But consider this observation from Bierut’s article.

To make the map work graphically meant that a few geographic liberties had to be taken. What about, for instance, the fact that the Vignelli map represented Central Park as a square, when in fact it is three times as long as it is wide? If you’re underground, of course, it doesn’t matter: there simply aren’t as many stops along Central Park as there are in midtown, so it requires less map space. But what if, for whatever reason, you wanted to get out at 59th Street and take a walk on a crisp fall evening? Imagine your surprise when you found yourself hiking for hours on a route that looked like it would take minutes on Vignelli’s map.

The concept of designing the seams between systems has become apparent within the user experience design community over the last couple years. This is an example of that problem of seams.

Passengers of the subway system are also navigators of the city itself, so their context of use spans beyond the subway and the end of their decisions are not merely which stop to get on and off of, but where they are going once they get out of the subway.

Bierut makes the point:

The problem, of course, was that Vignelli’s logical system came into conflict with another, equally logical system: the 1811 Commissioners’ Plan for Manhattan.

How can designers consider the seams between the subway system and the city plan to result in a better-designed subway map?

NYC, of course, has a functioning subway map. Is functionality the only litmus test?

(I’ve taken the subway in New York City only once, and managed to get from Point A to Point B successfully, although with some anxiety.)

Many stories in user experience

I just watched this TED talk, “Chimamanda Adichie: The danger of a single story.”

Please, take the 18 minutes to watch it, then continue to read.

Watching this talk brought to mind two thoughts related to user experience work.

First, in a recent edition of Interactions magazine there is an article “Stories that inspire action” by Gary Hirsch and Brad Robertson, that has planted the desire in me to uncover the stories of the company I work for, Covenant Eyes. There are so many ideas we have of ourselves, set by the expectations of management, employees, and so forth. But there are also stories of our customers, and by telling many of these stories, I suspect we will hear some stark contrasts that will cause us to reckon with ourselves.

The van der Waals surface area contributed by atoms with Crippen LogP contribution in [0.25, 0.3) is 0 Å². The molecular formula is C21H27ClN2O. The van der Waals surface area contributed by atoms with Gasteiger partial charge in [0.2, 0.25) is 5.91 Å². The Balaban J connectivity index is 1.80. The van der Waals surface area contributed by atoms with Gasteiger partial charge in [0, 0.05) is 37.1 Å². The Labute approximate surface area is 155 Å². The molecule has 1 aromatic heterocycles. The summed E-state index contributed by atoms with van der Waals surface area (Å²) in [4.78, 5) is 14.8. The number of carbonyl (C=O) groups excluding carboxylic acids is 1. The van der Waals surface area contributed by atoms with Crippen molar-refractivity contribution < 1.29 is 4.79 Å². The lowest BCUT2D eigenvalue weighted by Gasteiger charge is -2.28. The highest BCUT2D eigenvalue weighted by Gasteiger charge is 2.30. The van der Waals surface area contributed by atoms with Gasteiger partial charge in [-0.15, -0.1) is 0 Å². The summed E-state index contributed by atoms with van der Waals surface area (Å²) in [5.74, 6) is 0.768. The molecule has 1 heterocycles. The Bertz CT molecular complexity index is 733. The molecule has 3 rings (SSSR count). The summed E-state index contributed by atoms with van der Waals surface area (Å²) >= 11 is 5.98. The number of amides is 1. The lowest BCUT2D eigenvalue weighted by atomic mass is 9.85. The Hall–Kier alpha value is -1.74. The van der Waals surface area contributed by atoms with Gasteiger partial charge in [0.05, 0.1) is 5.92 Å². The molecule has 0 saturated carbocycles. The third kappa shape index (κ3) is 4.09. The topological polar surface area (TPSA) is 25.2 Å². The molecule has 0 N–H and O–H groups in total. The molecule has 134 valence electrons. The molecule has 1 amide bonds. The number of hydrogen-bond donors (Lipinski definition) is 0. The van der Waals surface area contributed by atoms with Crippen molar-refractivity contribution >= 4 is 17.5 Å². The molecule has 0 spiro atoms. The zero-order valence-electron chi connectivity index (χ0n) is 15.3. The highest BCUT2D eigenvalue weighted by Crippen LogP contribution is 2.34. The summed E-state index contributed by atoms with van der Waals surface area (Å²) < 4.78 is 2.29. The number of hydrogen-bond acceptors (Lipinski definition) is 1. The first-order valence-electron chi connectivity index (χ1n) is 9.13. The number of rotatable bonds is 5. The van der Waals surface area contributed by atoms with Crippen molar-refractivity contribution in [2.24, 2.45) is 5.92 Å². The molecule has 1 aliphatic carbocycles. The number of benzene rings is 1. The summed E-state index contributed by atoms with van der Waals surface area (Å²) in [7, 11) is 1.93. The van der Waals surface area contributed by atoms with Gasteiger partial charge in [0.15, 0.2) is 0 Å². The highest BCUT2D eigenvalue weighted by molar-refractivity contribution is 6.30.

Have we stereotyped our corporate self?

The second thought is in regards to personas. At Covenant Eyes, my colleague Jackie has taken the lead on creating a set of personas that we can use during our design and development work. This is a first for us. This week as we were reviewing the current set of about 16 personas, we were working on writing in various scenarios for each persona. I think the point of each scenario is to enrich the story of that persona.

But perhaps more important is that across the full set of personas, however large it may get, that we have properly balanced the stories that are represented by each persona. I think, at its root, that is part of why personas are valuable in the first place. To challenge the stereotype, the single story, that we might have in development about our “user.” These personas will be valuable if they can help us tell the many stories of our customers and users.